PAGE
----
Hypocitraturia, or a low citrate level in the urine, is a significant risk factor for the production of kidney stones (nephrolithiasis). Hypocitraturia is a frequent metabolic condition that affects between 20% and 60% of people who develop kidney stones. Citrate in the urine has long been known to be a calcium salt crystallization inhibitor. Citrate is a well-known inhibitor of kidney stone development, and it works in several ways.
Kidney stones are formed due to low urine citrate excretion. Citrate prevents the production of stones by forming a compound with calcium in the urine, reducing spontaneous nucleation and preventing crystal growth and agglomeration.
Hypocitraturia is a frequent metabolic disorder that affects between 20% and 60% of stone-forming individuals. Hypocitraturia is often caused by a high-protein diet, gastrointestinal dysfunction, a low-alkali diet, distal renal tubular acidosis, and hypokalemia.
Hypocitraturia should be treated with a mix of dietary changes, oral alkali, and maybe lemonade or another citrus-based therapy.
In summary, hypocitraturia increases calcium nephrolithiasis risk through increasing urine calcium salt supersaturation and decreasing calcium crystallization inhibition. It may also play a function in uric acid solubility and the production of uric acid stones.
Hypocitraturia causes no symptoms. A kidney stone does not usually produce symptoms until it moves about within the kidney or goes through the ureters. The following are some of the symptoms that are observed if the kidney stone becomes caught in the ureters:
- An acute pain below the ribs.
- Radiating lower abdominal and groin pain.
- Burning sensation and pain while urinating.
- Brown, pink and red urine.
- foul-smelling and cloudy urine.
- Urinary incontinence, urinating more frequently than normal or urinating in little amounts.
- Vomiting and nausea.
- In case of infection, fever and chills may appear.
- Extreme pain in your back or side.
The most common cause of hypocitraturia is idiopathic (unknown), but it can also be caused by Renal tubular acidosis (RTA), hypokalemia, intestinal dysfunction, and a high-protein, low-alkali diet. Other comorbid conditions, genetic factors, and drugs also play a role.
The causes of hypocitraturia are as follows:
- Distal (type 1) renal tubular acidosis.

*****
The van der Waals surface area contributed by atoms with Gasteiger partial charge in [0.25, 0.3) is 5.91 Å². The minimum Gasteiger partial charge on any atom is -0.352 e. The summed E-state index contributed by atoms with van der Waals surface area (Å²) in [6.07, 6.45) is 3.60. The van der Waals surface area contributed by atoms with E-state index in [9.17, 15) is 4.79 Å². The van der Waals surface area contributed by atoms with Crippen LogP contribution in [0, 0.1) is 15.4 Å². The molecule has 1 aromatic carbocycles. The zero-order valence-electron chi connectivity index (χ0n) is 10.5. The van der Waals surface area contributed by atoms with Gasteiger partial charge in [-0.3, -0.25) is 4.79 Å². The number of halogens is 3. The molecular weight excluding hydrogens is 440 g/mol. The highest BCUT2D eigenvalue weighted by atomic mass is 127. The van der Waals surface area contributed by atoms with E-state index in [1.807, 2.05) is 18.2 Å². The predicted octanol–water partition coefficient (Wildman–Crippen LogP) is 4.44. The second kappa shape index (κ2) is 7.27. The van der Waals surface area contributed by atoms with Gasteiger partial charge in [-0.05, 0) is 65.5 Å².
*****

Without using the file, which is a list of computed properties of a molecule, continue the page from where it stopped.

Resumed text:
- Chronic diarrheal syndrome.
- Other systemic acidosis.
- Diet high in animal protein.
- Ketosis promoting diets.
- Low fruit/vegetable intake.
- High sodium intake.
- Medications like Acetazolamide therapy, Thiazide diuretic, Amiloride, ACE inhibitors, Calcitonin, Calcium, Vitamin D, Topiramate, Lithium, and Ethacrynic acid.
- Strenuous physical exercise.
- Gout or gouty diathesis.
- Genetic influence.
- Renal insufficiency.
- Type 1 glycogen storage disease.
There is a significant acid load in diets containing a lot of animal protein. This causes moderate metabolic acidosis, which results in decreased citrate excretion, hypercalciuria, and a decrease in the pH of urine excreted. Diets that are very carbohydrate-restricted and high in animal protein, such as the Atkins diet, aggravate metabolic acidosis by producing ketones.
Atkins-type diet fosters lower urine pH and citrate secretion at its maintenance and induction stages as compared to a regular diet. Citrate excretion may also be influenced by other types of dietary protein.
Citrate excretion may also be influenced by other types of dietary protein. Rats fed with a high-casein diet, for example, excrete less citrate and more calcium. The increased activity of the NaDC transporter generated by casein is assumed to be the cause of the lower citrate excretion in these animals.
Fruits, vegetables, and dietary fiber, which are commonly under-consumed by stone victims, provide an alkali source that can counteract the effects of protein ingestion. Normal people had lower urine citrate excretion and higher calcium oxalate and calcium phosphate saturations when these foods are removed from their diets; however, increased consumption of fruits and vegetables has the reverse effect.
Urinary citrate is reduced by high-sodium diets, probably due to a moderate expansion of acidosis. Finally, it has been demonstrated that fasting increases citrate absorption by increasing NaDC transporters and causing systemic acidosis.
Hypocitraturia should be treated to resolve the underlying disease that results in decreased urine citrate. Obtaining a modest metabolic alkalosis to raise urine citrate is recommended if the patient has idiopathic hypocitraturia. The use of citrate preparations or other alkalis has been shown to help hypocitraturia patients.
Potassium citrate is the best and most acceptable medication for the treatment of hypocitraturia patients. These citrate preparations provide an alkali load, which raises urine citrate. Potassium citrate is effective in raising urine citrate levels in 80-90 percent of hypocitraturia patients. Recurrent stone development is less likely as a result of this.
The treatment of this asymptomatic disease is mostly done by keeping a healthy lifestyle through the use of a less proteinic diet.